tangoGPS community development, patches (was: tangoGPS magnify patch)

Joshua Judson Rosen rozzin at geekspace.com
Mon Apr 12 01:19:26 CEST 2010


Thank you for your responses today; however, I'm still not clear on
the answers to my questions. Maybe I can be more specific, below...:

Marcus Bauer <marcus.bauer at gmail.com> writes:
> On Sat, 10 Apr 2010 23:06:48 -0400
> Joshua Judson Rosen <rozzin at geekspace.com> wrote:
> >
> > > > I have a patch that makes it possible to scale the details on maps
> > > > (e.g.: text, icons, line-widths) and change the amount of detail
> > > > shown without zooming the map; 
> > 
> > So, when you select `fewer, bigger details', the code just decreases
> > *pixel-density* and a `zoom-level offset' adjusted accordingly.
> > The map remains at the same zoom-level; but the text and icons get
> > bigger, the streets and other lines get wider; the amount of
> > visual `clutter' decreases, and information-clarity goes up.
> > 
> > If you select `more, smaller details', the pixel-density is increased
> > and the zoom-offset adjusted in the other direction. Again, the map
> > remains at the same zoom-level; but the text and icons get smaller,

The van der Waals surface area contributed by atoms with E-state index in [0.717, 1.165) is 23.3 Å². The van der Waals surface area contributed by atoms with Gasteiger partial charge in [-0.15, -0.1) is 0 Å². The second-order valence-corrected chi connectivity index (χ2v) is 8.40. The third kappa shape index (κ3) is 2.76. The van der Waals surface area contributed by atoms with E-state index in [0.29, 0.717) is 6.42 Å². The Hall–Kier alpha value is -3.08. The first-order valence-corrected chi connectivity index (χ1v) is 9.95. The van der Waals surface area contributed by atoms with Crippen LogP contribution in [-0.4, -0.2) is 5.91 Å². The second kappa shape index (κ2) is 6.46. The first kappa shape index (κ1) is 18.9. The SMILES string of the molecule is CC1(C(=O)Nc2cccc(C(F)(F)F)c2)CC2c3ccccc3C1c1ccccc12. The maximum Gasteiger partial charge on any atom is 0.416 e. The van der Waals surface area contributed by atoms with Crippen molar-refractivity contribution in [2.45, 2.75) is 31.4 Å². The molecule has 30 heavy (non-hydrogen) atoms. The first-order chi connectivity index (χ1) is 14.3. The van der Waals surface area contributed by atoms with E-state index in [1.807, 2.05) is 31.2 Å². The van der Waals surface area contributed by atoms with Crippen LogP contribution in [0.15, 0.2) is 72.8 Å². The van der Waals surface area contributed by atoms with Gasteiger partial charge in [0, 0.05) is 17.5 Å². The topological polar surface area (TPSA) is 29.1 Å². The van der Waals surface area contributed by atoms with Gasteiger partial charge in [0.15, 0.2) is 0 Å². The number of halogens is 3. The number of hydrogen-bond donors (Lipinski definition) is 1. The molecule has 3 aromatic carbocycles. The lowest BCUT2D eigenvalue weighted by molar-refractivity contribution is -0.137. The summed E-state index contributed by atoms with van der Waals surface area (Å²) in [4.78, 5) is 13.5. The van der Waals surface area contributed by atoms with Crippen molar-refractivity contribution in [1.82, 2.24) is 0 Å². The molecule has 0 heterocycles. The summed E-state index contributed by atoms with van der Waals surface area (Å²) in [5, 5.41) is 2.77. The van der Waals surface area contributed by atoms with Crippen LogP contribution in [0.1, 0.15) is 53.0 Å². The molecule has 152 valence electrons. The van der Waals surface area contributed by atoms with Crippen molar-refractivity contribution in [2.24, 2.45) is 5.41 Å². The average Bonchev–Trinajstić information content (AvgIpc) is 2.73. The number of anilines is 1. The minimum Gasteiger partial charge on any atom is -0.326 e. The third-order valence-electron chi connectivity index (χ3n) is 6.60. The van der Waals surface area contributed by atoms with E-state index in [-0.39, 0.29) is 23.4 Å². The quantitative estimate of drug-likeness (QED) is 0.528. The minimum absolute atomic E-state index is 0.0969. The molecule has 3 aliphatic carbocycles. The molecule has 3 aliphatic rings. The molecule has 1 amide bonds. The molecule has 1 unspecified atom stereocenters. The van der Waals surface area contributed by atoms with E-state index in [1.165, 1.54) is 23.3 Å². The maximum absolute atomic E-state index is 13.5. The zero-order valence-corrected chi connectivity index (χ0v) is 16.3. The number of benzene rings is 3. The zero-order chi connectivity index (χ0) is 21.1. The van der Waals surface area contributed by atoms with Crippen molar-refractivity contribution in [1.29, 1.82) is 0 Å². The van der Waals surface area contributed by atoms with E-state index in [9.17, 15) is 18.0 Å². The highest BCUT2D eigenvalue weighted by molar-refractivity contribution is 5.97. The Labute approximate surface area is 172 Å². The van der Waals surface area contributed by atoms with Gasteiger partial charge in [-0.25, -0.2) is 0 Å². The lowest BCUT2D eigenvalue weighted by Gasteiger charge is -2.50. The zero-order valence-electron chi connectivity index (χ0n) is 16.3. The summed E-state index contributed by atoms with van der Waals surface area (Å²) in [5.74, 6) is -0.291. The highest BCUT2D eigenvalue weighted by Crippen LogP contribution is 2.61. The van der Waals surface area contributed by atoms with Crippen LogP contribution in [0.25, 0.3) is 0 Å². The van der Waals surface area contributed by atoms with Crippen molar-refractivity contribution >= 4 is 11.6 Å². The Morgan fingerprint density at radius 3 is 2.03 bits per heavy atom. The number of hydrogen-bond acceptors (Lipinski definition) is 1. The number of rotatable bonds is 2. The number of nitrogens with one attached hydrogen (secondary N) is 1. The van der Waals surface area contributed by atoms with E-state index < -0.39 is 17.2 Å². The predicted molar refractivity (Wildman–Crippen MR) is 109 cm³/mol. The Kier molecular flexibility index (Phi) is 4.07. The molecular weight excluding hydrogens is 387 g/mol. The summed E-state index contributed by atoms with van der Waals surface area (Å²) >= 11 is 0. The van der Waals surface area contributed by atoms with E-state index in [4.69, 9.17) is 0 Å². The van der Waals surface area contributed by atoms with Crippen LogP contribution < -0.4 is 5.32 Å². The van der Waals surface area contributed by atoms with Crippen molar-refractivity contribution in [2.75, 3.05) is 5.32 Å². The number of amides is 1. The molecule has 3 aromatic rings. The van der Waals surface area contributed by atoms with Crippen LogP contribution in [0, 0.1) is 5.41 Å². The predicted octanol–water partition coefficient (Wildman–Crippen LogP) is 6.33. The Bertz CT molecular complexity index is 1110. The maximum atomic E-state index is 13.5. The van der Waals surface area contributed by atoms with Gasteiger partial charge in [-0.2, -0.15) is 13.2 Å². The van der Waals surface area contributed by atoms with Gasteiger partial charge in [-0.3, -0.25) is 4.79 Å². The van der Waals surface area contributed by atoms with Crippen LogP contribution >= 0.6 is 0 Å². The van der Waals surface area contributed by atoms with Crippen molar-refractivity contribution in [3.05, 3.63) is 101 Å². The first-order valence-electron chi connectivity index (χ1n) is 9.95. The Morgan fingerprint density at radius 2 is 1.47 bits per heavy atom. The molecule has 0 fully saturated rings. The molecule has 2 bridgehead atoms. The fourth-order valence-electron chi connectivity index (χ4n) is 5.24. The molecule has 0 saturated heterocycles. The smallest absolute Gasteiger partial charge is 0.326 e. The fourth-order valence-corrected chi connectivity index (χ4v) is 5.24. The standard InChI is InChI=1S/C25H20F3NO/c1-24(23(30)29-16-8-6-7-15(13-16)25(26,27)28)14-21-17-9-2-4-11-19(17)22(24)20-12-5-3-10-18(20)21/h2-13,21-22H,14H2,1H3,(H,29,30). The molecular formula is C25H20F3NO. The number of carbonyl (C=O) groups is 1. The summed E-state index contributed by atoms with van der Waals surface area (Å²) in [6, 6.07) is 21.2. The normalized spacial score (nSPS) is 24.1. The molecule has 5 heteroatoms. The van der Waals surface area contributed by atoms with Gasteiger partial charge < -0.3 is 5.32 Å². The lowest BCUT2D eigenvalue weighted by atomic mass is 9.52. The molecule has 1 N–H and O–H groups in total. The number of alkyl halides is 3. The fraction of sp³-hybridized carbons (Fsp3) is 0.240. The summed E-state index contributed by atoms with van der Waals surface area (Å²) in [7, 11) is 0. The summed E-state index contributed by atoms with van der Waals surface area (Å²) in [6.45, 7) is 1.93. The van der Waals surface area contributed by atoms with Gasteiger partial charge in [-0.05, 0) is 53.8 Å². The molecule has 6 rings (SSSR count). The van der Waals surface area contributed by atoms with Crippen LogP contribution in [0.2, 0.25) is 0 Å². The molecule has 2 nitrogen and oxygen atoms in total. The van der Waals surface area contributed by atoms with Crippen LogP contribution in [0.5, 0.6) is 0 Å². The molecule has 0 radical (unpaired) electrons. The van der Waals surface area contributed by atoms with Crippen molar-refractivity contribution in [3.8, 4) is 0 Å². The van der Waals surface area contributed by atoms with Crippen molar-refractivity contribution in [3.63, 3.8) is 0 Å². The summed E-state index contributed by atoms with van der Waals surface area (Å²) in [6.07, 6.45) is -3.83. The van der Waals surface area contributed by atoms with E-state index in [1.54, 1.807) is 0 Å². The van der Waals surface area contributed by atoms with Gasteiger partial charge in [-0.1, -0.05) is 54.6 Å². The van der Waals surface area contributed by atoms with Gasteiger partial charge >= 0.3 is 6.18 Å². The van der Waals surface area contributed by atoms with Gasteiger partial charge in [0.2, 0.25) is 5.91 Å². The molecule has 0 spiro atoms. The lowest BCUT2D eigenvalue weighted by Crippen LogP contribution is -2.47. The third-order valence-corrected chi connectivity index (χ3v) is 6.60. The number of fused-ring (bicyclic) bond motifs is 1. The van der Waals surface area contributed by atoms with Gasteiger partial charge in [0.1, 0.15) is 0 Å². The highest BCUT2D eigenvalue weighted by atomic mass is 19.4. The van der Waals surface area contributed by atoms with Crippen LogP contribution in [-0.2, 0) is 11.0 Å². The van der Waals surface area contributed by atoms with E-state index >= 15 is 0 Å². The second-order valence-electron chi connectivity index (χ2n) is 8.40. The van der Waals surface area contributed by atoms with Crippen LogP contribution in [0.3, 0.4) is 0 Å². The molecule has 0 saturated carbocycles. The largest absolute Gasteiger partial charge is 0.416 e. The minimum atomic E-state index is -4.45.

> > the streets and other lines become thinner; the amount of information
> > visible at a given zoom-level (the information-density) increases.
> This patch is potentially interesting on the Freerunner due to the 3x
> higher dpi of the screen.

Also on the Nokia portables, I'd imagine--while their pixel-density is
somewhat lower than the FreeRunner's, it's still quite remarkably
high: ~225 pixels per inch, I think.

> The patch makes future extensions for layers, non-merkatoor and no
> wgs84 more error prone

Oh--now that's quite interesting: if those are lines of development
that you're currently pursuing, I look forward to reading about them--
I hope that you'll find some time to post something on your weblog.

Now, more to the point...:

> and therefore currently is not suitable for tangoGPS.

Which is fine. It doesn't matter so much to me whether other people
have a use for the features that I implement--both of the features
that I've mentioned in this thread were developed, after all,
primarily because I needed them. I'm not looking to make a name for
myself with this--I've already made a name for myself, and am quite
comfortable with my professional standing :)

I *would* like to make my patches *available* for other people to be
able to find them and use them if they like, and there are also other
functional additions that I'd like to build on top of tangoGPS--which
I'd like to develop openly and with opportunities for the community to
participate; which is why I asked where I should be posting this stuff.
As you say, tangoGPS has a much broader scope than just OpenMoko
at this point, so the `openmoko community' list is surely not
the right venue. But this is where I've posted feature-additions,
bug-fixes, etc. because it wasn't evident where else I should;
I haven't seen any evidence of an actual `tangoGPS mailing-list'.

So, how *should* I collaborate? What mailing-list should I use?
When I fix an upstream bug, in what BTS should I publish the patch?
Where can we talk on IRC about current developments in tangoGPS,
if anywhere?

Most importantly: How should I keep up with work that you're doing